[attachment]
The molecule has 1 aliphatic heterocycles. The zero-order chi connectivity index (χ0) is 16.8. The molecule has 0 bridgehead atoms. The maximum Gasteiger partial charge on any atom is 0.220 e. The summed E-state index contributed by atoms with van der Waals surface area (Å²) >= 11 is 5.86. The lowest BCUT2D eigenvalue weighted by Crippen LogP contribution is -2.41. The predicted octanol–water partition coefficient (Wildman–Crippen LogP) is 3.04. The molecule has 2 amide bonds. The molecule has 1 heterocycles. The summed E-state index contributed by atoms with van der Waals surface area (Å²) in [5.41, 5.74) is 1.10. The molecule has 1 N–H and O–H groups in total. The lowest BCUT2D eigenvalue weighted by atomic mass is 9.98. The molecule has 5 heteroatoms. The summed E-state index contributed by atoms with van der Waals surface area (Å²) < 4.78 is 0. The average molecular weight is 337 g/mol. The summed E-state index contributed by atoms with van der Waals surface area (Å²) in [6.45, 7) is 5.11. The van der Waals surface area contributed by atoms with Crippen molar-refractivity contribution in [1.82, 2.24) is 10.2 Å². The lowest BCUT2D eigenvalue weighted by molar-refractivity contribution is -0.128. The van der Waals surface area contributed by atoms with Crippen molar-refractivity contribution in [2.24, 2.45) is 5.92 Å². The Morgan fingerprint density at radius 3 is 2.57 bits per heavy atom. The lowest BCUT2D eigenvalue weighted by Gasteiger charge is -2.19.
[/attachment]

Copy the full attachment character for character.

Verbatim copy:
The molecule has 1 aliphatic heterocycles. The zero-order chi connectivity index (χ0) is 16.8. The molecule has 0 bridgehead atoms. The maximum Gasteiger partial charge on any atom is 0.220 e. The summed E-state index contributed by atoms with van der Waals surface area (Å²) >= 11 is 5.86. The lowest BCUT2D eigenvalue weighted by Crippen LogP contribution is -2.41. The predicted octanol–water partition coefficient (Wildman–Crippen LogP) is 3.04. The molecule has 2 amide bonds. The molecule has 1 heterocycles. The summed E-state index contributed by atoms with van der Waals surface area (Å²) in [5.41, 5.74) is 1.10. The molecule has 1 N–H and O–H groups in total. The lowest BCUT2D eigenvalue weighted by atomic mass is 9.98. The molecule has 5 heteroatoms. The summed E-state index contributed by atoms with van der Waals surface area (Å²) < 4.78 is 0. The average molecular weight is 337 g/mol. The summed E-state index contributed by atoms with van der Waals surface area (Å²) in [6.45, 7) is 5.11. The van der Waals surface area contributed by atoms with Crippen molar-refractivity contribution in [1.82, 2.24) is 10.2 Å². The lowest BCUT2D eigenvalue weighted by molar-refractivity contribution is -0.128. The van der Waals surface area contributed by atoms with Crippen molar-refractivity contribution in [2.24, 2.45) is 5.92 Å². The Morgan fingerprint density at radius 3 is 2.57 bits per heavy atom. The lowest BCUT2D eigenvalue weighted by Gasteiger charge is -2.19.